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Abbott v Till


[2006] QCA 275





Abbott v Till; Canniffe v Till [2006] QCA 275


ABBOTT, Natalie



TILL, Peter


CANNIFFE, Christopher



TILL, Peter



CA No 73 of 2006

CA No 74 of 2006

DC No   4 of 2005

DC No   7 of 2005


Court of Appeal


Applications for Leave s118 DCA Criminal


District Court at Mackay


3 August 2006




3 August 2006


McMurdo P, Holmes JA and Mullins J

Separate reasons for judgment of each member of the Court, each concurring as to the orders made


In respect of CA No 73 of 2006 application for leave to appeal refused

In respect of CA No 74 of 2006 application for leave to appeal refused


CRIMINAL LAW - APPEAL AND NEW TRIAL AND INQUIRY AFTER CONVICTION - APPEAL AND NEW TRIAL - MISCARRIAGE OF JUSTICE - POWER TO DISMISS APPEAL WHERE NO SUBSTANTIAL MISCARRIAGE OF JUSTICE - GENERAL PRINCIPLES - where applicant claimed his religious belief gave him an entitlement to eat cannabis sativa and that the Drugs Misuse Act 1986 (Qld) was invalid as it prevented the practice  of his religious beliefs – where applicant had been unsuccessful previously in making that claim in other proceedings – where there was no error in the rejection by the District Court of the same claim made in these proceedings

Commonwealth of Australia Constitution Act 1900 (Cth)

Drugs Misuse Act 1986 (Qld)

Till v Johns [2004] QCA 451


The applicant appeared on his own behalf

P F Rutledge for the respondents


The applicant appeared on his own behalf

Director of Public Prosecutions (Queensland) for the respondents

THE PRESIDENT:  Justice Mullins will deliver her reasons first.


MULLINS J:  The applicant Mr Peter Till seeks leave to appeal against two orders of the District Court made on 15 March 2006.  The applicant was charged with possessing and producing the dangerous drug cannabis sativa and possessing things used in the commission of the crime of producing dangerous drugs.  He was granted bail on his own undertaking.


He was due to appear in the Magistrates Court at Mackay on 7 July 2005.  That date was set at a hearing before the Magistrate on 29 April 2005 in respect of which the Magistrate's notation on the bench charge sheet shows that the applicant appeared in person.  The applicant then failed to appear on 7 July 2005.  A warrant issued for his arrest and the applicant was brought before the Magistrates Court on 11 July 2005. 


The applicant was charged with breach of bail undertaking.  On 11 July 2005 he was convicted of that offence, fined $200, in default imprisonment for three days, and given three months to pay. 


The drug charges were adjourned until 19 July 2005.  On that day the applicant made an application for the drug charges to be tried by jury and the Magistrate refused that application.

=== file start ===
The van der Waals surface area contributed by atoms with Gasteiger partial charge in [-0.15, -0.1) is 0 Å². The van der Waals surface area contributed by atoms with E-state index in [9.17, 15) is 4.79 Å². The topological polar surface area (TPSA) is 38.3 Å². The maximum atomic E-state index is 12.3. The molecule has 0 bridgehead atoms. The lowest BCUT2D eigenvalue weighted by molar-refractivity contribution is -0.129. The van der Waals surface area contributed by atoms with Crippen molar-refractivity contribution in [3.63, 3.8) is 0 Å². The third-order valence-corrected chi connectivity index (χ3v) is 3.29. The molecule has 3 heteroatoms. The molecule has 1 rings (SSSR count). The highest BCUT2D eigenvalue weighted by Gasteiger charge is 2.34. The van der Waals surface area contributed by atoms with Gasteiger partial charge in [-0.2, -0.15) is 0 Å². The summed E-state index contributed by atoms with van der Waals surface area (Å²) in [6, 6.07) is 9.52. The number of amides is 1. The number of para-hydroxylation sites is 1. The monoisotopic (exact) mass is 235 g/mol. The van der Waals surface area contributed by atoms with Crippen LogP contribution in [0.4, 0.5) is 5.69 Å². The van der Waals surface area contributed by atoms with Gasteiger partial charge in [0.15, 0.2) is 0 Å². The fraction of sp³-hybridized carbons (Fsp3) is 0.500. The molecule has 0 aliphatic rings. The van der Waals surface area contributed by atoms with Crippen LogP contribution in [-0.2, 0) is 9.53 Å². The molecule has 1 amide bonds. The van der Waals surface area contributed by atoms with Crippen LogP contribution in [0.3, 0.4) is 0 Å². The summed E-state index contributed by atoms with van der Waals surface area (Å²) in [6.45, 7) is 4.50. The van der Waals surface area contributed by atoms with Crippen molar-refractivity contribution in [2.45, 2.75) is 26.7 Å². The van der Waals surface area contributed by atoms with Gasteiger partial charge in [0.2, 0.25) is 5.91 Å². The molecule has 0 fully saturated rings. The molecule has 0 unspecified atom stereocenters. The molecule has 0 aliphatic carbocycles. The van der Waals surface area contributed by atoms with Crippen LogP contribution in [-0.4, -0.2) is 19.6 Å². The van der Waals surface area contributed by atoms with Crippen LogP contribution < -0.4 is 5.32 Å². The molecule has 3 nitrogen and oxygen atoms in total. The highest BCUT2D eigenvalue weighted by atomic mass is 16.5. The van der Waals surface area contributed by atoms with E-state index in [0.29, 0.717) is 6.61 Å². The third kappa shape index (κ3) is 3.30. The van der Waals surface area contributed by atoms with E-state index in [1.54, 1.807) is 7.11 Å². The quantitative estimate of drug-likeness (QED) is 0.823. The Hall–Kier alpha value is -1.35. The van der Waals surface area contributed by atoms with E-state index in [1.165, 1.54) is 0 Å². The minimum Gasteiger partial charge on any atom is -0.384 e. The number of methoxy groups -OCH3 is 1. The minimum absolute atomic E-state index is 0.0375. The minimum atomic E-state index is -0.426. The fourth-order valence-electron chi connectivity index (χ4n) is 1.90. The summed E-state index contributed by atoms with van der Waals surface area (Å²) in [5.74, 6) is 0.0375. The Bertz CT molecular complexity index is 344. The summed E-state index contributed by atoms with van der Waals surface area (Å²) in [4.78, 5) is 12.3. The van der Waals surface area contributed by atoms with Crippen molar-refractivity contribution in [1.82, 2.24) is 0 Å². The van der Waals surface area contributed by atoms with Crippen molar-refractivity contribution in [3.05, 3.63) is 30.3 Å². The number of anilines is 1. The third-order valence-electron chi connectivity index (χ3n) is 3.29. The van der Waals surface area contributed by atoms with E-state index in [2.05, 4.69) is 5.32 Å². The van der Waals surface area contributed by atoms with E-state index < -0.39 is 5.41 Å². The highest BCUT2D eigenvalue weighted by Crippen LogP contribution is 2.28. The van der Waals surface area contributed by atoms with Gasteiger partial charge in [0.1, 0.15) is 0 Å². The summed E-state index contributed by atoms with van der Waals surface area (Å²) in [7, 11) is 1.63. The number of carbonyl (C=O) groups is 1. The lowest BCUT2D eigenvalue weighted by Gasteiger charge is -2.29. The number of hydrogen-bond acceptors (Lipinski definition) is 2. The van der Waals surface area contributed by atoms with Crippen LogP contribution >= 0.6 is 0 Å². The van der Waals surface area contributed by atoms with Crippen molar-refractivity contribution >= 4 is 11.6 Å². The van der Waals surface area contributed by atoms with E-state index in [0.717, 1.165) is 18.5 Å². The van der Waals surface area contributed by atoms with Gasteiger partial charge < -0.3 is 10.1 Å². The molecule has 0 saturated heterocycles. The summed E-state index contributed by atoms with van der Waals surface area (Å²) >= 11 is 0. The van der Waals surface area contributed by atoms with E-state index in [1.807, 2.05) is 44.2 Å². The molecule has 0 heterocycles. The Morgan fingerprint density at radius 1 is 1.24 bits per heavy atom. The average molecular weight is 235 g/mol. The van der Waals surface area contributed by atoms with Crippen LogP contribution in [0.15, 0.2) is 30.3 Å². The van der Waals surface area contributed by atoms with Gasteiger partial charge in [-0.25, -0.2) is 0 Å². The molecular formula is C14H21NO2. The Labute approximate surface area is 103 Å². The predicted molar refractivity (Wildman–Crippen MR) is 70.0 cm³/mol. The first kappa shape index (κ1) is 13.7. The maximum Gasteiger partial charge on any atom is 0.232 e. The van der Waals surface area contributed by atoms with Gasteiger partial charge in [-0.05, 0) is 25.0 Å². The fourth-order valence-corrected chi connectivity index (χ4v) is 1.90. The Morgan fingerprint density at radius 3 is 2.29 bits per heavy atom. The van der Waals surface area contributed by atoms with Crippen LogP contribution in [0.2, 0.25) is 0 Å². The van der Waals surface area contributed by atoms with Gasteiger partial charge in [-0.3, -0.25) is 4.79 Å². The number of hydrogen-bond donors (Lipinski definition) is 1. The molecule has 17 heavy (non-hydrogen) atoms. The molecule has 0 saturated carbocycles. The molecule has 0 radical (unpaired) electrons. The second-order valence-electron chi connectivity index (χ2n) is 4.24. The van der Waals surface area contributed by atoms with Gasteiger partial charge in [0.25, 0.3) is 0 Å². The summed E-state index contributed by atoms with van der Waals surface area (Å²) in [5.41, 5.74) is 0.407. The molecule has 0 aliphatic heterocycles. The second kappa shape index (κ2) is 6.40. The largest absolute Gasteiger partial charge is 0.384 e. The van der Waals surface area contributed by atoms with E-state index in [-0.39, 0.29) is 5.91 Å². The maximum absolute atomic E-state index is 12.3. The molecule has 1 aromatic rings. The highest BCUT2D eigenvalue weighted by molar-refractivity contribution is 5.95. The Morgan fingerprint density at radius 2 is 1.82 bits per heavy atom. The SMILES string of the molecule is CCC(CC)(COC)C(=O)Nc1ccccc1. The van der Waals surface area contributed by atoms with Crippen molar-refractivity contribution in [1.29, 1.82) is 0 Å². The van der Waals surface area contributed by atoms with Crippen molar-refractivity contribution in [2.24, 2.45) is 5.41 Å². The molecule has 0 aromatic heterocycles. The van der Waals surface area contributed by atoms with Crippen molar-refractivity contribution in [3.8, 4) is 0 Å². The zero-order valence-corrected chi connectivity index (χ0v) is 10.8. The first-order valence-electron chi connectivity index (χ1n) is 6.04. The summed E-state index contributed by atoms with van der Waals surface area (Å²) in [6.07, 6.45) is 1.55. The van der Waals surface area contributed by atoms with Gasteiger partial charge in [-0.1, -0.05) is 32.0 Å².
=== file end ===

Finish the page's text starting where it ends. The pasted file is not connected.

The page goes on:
The applicant appealed to the District Court against his conviction for breach of the bail undertaking and applied for an extension of time to appeal against the refusal of his application for trial by jury of the charges under the Drugs Misuse Act 1986.  It is against the dismissal of the appeal and the refusal of the application for extension of time to appeal that the applicant now seeks leave to appeal.


Those appeals relied on provisions of the Commonwealth of Australia Constitution Act and the Universal Declaration of Human Rights.  The gist of the applicant's oral submissions to the District Court was that the Drugs Misuse Act 1986 was invalid as it was a law that prevented the applicant from practising his religious beliefs that entitled him to eat cannabis sativa.


This is an argument which Mr Till raised before in this Court in relation to other charges against him involving cannabis sativa and the argument was rejected in Till v Johns [2004] QCA 451.  Although it makes no difference whatsoever to dealing with the applications today, on the day of hearing these applications the applicant filed an application for special leave against the decision in Till v Johns and other matters.


The learned District Court Judge dismissed the applicant's appeal against his conviction for breach of his bail undertaking on the basis that there was no merit in any of the applicant's arguments, including those based on the Constitution. 


The applicant also sought to argue that the date for the appearance in the Magistrates Court had been altered, but that argument was rejected, as it had not been raised before the Magistrate.  In any case, the record of proceedings in the Magistrates Court does not support the applicant's claim that there was a last minute change of dates. 


In relation to the application for extension of time, the District Court Judge noted the effect of section 118 subsection 2 of the Drugs Misuse Act 1986, which gave the election to proceed summarily to the prosecution and rejected the applicant's arguments based on the Constitution and the Universal Declaration of Human Rights.


There is no error in the reasons for judgment of the District Court Judge.  There is no point in granting the applicant leave to appeal.  In each matter application for leave to appeal should be refused.


HOLMES JA:  I agree.


THE PRESIDENT:  I agree.  The orders are that in each case the applications for leave to appeal are refused.  Now, Mr Till, it is a matter for you:  if you wish you can apply for special leave to the High Court from those decisions. 


Editorial Notes

  • Published Case Name:

    Abbott v Till; Canniffe v Till

  • Shortened Case Name:

    Abbott v Till

  • MNC:

    [2006] QCA 275

  • Court:


  • Judge(s):

    McMurdo P, Holmes JA, Mullins J

  • Date:

    03 Aug 2006

Litigation History

No Litigation History

Appeal Status

No Status